November 17, 2016 (All day) to November 18, 2016 (All day)

Life, Death and Play: Philosophy in Literature, Sport and Psychoanalysis

Duquesne University's Phenomenology Center presents: The Simon Silverman Phenomenology Center 35th Annual Symposium, a Seminar with Professor Simon Critchley. Read More>
November 10, 2016 - 4:00pm

Lecture: Retrofitting the Theory of the Novel

Priya Joshi (Temple University) will host a lecture on Retrofit: "A modification made to a product or structure to incorporate changes and developments introduced since manufacture” (OED). Read More>
November 8, 2016 - 12:30pm

Visiting Fellow: Lorraine Daston

Lorraine Daston studied at Harvard and Cambridge Universities and was awarded her Ph.D. in the History of Science from Harvard University in 1979. She has taught at Harvard, Princeton, Brandeis, Göttingen, and Chicago and since 1995 has been Director at the Max Planck Institute for the History of Science in Berlin.  Read More>
October 27, 2016 - 12:30pm

Colloquium: Waverly Duck

Humanities Center 602 Cathedral of Learning Submissive Civility as a Citizen Response to Excessive Surveillance in a Urban Black Community Waverly Duck (Sociology)  With responses by Ronald Judy (English) and Marcus Rediker (Distinguished Professor of History) Click here for a copy of the paper.  Read More>
October 24, 2016 - 5:30pm

Dr. Raffaele Viglianti’s Lecture

October 26 - 4:00 PM 602 Humanities Center Maryland Institute for Technology in the Humanities, University of Maryland Digital Editions of Music: Reflections on Editorial Transparency and on Performance Sheet music publishers are slowly catching up with the digital medium and new businesses focused on digital-only publication are forming around the success of tablet computing. The dissemination of digital sheet music would have perhaps unforeseen consequences for publisher, pedagogy, live performance, individual study and rehearsals. This talk addresses the current status of digital sheet music and explores the role that changeable, customizable digital scores may have in the performer’s advocacy of a work by blurring the prescriptive role of music notation. The predominant form of digital sheet music is designed to be printed. Scores are either produced with typesetting software, or are made of images scanned from a printed source. This type of score exists in digital form almost exclusively for distribution. The difference between print and digital distribution is access; scores can be downloaded and printed at home. Digital consumption, on the other hand, entails reading and performing the score directly from its digital manifestation. The past decade has seen a few attempts to adapt the score typical of digital distribution to be used directly in performance. However, the bulkiness of the hardware has necessarily proved too much of an obstacle. With the recent success of tablet computing, similar efforts are taking place again. Some professional performers are already taking the opportunity to show off their digital literacy in concert halls, like Sam Haywood at Carnegie Hall in November 2011. The flexibility of the digital medium, as opposed to something “fixed” on paper, calls for a more modern concept of the score. Small businesses are investing in technologies to make the score follow the performer while playing; to support writing and displaying annotations by the performer, a teacher or other performers, etc. This typology of score differs substantially from the print-oriented score of digital distribution not only in functionality but also in the way it is modelled computationally. From an academic perspective, such a form of publication opens new opportunities to convey research by bringing to the foreground variants, editorial intervention and commentary. Moreover, by layering extra notation on the score or juxtaposing it with other types of content, scholars and publishers may include information derived by the study of other performances and other performers’ advocacy of a work. This talk argues that digital publication may undermine the prescriptiveness of the score, while leaving room for material targeted at supporting performers in the definition of their ethical space. Read More>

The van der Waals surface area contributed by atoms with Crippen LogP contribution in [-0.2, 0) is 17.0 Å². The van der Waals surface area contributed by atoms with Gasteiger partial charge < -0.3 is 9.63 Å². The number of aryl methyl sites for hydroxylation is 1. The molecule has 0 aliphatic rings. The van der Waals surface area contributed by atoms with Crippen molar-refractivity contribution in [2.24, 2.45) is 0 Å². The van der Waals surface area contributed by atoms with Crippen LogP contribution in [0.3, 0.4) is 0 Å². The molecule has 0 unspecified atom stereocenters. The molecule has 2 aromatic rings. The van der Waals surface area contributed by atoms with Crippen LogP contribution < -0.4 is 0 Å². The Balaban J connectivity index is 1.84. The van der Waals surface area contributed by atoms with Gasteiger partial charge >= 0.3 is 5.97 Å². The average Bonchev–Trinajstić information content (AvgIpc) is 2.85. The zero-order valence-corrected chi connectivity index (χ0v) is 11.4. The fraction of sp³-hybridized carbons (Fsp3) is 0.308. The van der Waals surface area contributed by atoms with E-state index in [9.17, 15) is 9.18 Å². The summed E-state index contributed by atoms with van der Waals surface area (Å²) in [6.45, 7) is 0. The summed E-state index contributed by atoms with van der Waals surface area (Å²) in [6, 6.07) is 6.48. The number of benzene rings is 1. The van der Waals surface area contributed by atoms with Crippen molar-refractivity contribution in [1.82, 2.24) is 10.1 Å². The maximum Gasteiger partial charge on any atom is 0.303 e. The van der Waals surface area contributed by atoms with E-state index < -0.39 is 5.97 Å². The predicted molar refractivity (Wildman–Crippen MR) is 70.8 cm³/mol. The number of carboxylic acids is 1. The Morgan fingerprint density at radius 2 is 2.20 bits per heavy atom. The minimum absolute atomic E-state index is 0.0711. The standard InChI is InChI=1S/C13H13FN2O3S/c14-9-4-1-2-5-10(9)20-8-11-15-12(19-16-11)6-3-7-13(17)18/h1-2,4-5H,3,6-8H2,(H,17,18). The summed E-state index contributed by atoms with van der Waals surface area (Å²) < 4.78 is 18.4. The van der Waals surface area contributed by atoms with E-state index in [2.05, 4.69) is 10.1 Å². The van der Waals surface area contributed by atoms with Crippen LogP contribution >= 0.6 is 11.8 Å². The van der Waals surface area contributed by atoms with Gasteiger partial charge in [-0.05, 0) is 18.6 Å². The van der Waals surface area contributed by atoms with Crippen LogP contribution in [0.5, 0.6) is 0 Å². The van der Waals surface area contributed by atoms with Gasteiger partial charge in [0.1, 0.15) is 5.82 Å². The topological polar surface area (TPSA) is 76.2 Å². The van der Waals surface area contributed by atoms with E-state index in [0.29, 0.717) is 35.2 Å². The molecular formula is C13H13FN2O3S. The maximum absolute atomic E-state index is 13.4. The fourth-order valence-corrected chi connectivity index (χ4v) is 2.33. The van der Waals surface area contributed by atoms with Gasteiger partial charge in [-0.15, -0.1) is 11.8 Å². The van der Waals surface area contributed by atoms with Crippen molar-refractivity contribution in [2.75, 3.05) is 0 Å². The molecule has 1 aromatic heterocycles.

October 24, 2016 - 3:30pm

Classics, Philosophy and Ancient Science Colloquium